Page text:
Agha is her husband -- dead for 35 years and buried in Iran -- but she speaks about him as if he were just out running an errand.
"No point waiting around for him," she tells me with characteristic bluntness. "Go home and do something useful."
We're in her room on the third floor of the Ocean Towers Convalescent Home in Santa Monica. Khanum has lived here for nearly 10 years, ever since she broke her hip and had to have it replaced by a young Iranian doctor who called all his female patients "Khanum" (Lady), because they were old, and he meant to show respect -- and because this way, he didn't have to remember their names.
Depending on whom you ask, Khanum is somewhere between 97 and 104 years old. She has bad eyes and trouble walking -- what with the hip replacement and all -- and she gets tired easily, but she's otherwise in fine health.
She needs constant care, which she resents wholeheartedly and refuses often. Her mind is in good shape most of the time, but lately her short-term memory has been lapsing for hours at a time. When this happens, she can tell you about all the people she knew and places she had been to in her 20s and 30s, but she won't recall when she last ate, or what day it is, or what the person she's been talking to has just said.
She becomes young again, a new bride in her husband's house, unwavering in her love and her loyalty to him.
"I'm not here to see Agha," I tell her. "I've come to see you."
I realize she has confused me with one of the many callers who used to knock at her door day or night in Tehran in the years before her husband died. They never called ahead of time, or asked permission to visit, because they knew they would not be welcome: they were either selling something, asking for money, collecting a bribe or hoping to enlist her husband's support in some decades' old feud with a family member.
I kiss her on both cheeks and ask how she's doing.
"Why do you want to know?" she responds, still suspicious.
To my embarrassment, I feel relieved that Khanum hasn't recognized me yet, that she doesn't remember how long it has been since my last visit. So we sit -- Khanum in her wheelchair, I on the edge of her hospital bed -- for a while without speaking. The small television that hangs from the ceiling is tuned to one of the many Farsi-language satellite stations based in Los Angeles. Persian music blares from someone's radio next door.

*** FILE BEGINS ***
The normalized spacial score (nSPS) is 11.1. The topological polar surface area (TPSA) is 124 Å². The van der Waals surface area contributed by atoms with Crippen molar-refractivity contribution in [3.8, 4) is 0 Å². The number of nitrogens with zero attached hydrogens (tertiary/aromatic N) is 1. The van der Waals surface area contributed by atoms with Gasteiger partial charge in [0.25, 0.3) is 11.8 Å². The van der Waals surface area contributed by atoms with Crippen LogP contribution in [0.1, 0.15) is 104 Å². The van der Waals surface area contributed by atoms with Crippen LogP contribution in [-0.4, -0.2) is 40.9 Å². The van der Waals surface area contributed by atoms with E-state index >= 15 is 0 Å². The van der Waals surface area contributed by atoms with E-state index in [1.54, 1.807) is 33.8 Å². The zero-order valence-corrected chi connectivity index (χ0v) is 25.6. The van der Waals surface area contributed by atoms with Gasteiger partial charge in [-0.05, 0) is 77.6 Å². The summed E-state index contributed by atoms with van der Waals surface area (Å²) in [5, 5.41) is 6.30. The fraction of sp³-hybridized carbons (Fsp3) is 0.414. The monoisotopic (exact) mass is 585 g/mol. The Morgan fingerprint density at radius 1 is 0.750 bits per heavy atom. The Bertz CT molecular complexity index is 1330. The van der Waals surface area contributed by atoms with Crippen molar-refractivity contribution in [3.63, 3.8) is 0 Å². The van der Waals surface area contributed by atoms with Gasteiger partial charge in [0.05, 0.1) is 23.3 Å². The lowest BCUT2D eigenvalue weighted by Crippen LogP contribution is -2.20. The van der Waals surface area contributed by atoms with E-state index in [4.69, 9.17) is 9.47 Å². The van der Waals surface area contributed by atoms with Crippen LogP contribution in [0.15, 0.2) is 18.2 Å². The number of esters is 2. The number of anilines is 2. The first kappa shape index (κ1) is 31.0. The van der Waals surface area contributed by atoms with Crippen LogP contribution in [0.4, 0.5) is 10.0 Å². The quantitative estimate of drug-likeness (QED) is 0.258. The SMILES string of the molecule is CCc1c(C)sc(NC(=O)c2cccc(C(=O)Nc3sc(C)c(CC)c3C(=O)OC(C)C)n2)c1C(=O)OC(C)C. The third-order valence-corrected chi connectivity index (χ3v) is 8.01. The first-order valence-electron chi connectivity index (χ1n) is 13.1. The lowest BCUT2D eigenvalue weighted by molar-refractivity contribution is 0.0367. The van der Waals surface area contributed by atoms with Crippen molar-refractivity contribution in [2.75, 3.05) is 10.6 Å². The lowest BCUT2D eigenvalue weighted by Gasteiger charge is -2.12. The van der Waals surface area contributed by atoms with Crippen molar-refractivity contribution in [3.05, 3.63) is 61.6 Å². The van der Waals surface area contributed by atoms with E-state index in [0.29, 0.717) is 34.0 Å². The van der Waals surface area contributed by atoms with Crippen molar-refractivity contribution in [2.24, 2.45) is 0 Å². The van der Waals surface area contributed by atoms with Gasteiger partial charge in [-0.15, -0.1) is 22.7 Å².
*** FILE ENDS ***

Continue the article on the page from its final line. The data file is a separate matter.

It's only 6 p.m., but the December sky has been dark for nearly an hour.
"No self-respecting woman would be out on the street so late at night," Khanum chides me.
Ocean Towers is one of many establishments of its kind in Santa Monica -- a gray, seven-story box of a building with cement walls and a flat roof, situated, for practical reasons, within a 10-block radius of St. John's Hospital.
We're only 12 blocks away from Third Street Promenade with its trendy shops and overly aggressive street performers, but we might as well be in Tehran: There are three Iranian restaurants within walking distance of this building, three grocery stores, an Iranian kosher butcher shop. There is an Iranian bakery around the corner, two hair salons and an electronics store that promises -- in big, bold letters painted on the windows -- to crush any competitor's price anywhere.
On the third floor, all the residents are Iranian. So are some of the doctors and nurses, the nutrition experts and physical therapists. The arrangement seems to be as much by design as by coincidence, but it suits everyone just fine. Most of the residents here know each other from the years in Iran -- before the revolution forced them out of the country and sent them to a place where youth and beauty are revered above wisdom and tradition; where children are allowed to disobey their parents, or dishonor them by marrying out of their faith, or divorcing their spouses or entrust the care of their elders to strangers in bright purple uniforms who come and go every eight hours.